Summer Graduate School
|Location:||SLMath: Eisenbud Auditorium|
This summer school will familiarize students with the basic problems of the mathematical theory of Euclidean quantum fields. The lectures will introduce some of its prominent models and analyze them via the so called “stochastic quantization” methods, involving recently developed stochastic and PDE techniques. This is an area which is highly interdisciplinary combining ideas ranging from the theory of partial differential equations, to stochastic analysis, to mathematical physics. Our goal is to bring together students who are perhaps familiar with some but not all of these subjects and teach them how to integrate these different tools to solve cutting-edge problems of Euclidean quantum field theory.
The organizers plan to introduce gradually the basic tools and ideas needed in this area of research, which will cover at least the first 3/4 of the school. The remaining time will be left to discuss other models and more recent developments. There will be two or three lectures per day, 1.5 hours each, plus one or two 1.5 hours long TA/problem session.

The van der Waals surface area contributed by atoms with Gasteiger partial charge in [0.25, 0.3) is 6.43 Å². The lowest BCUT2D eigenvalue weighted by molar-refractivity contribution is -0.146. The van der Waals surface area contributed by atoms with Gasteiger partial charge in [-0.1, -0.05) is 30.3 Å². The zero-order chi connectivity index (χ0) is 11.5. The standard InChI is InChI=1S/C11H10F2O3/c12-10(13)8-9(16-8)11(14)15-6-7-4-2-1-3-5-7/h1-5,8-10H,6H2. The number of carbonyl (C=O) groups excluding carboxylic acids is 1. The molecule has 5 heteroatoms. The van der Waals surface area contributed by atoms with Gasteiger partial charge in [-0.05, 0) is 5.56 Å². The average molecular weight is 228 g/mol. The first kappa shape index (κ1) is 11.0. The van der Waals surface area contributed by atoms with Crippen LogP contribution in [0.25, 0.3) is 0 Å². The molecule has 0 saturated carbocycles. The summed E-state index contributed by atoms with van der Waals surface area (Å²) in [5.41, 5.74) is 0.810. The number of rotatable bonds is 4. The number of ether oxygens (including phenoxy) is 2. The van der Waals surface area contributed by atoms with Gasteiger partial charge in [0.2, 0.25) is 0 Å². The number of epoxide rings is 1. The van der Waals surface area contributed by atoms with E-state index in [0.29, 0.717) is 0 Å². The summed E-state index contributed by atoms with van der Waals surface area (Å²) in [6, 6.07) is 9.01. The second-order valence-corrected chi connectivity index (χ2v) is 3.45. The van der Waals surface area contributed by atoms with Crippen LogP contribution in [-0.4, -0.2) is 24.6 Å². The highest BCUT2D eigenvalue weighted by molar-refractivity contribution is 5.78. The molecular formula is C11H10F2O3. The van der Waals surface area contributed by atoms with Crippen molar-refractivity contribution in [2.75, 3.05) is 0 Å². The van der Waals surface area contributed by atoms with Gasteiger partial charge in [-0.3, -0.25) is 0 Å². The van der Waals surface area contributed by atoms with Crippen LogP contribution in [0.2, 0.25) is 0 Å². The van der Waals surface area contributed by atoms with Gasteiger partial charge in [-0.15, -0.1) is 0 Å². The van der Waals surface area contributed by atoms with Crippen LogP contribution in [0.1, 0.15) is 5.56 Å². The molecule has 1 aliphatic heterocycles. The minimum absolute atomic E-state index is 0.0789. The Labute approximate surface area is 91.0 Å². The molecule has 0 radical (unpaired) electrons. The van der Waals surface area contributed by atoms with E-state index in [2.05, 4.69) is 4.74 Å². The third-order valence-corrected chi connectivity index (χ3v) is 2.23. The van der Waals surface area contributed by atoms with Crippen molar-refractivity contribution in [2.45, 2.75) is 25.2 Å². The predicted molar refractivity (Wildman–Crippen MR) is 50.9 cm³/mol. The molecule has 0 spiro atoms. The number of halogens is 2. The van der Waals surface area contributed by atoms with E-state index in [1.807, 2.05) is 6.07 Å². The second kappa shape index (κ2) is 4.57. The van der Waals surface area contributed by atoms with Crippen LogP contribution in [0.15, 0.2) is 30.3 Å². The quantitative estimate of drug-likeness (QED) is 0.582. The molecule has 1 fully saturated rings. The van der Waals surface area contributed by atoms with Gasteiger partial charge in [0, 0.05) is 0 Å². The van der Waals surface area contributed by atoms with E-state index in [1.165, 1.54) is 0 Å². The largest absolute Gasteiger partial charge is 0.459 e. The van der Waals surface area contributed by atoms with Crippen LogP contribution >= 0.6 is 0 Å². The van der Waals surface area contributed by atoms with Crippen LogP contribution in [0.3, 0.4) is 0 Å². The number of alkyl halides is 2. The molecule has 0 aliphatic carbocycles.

A basic knowledge of finite-dimensional probability and of Brownian motion (without stochastic calculus), of basic functional analysis and basic PDE theory: linear equations, Fourier transform, Sobolev spaces on R^d. This the ideal background but it is not strictly necessary: we are well aware that the participants will come from a wide range of knowledge and abilities, so we will work to bring them to a common ground. A few weeks before the school we plan to assign recommended readings that would help the participants get better prepared, for instance, reading material along the line of Section 2.2.1 and 2.3.1 of “Partial differential equations” by Evans, and Chapter 2 of “Stochastic Differential Equations: An Introduction with Applications” by Oksendal.
For eligibility and how to apply, see the Summer Graduate Schools homepage.
Euclidean quantum field theory
stochastic (partial) differential equations
a priori estimates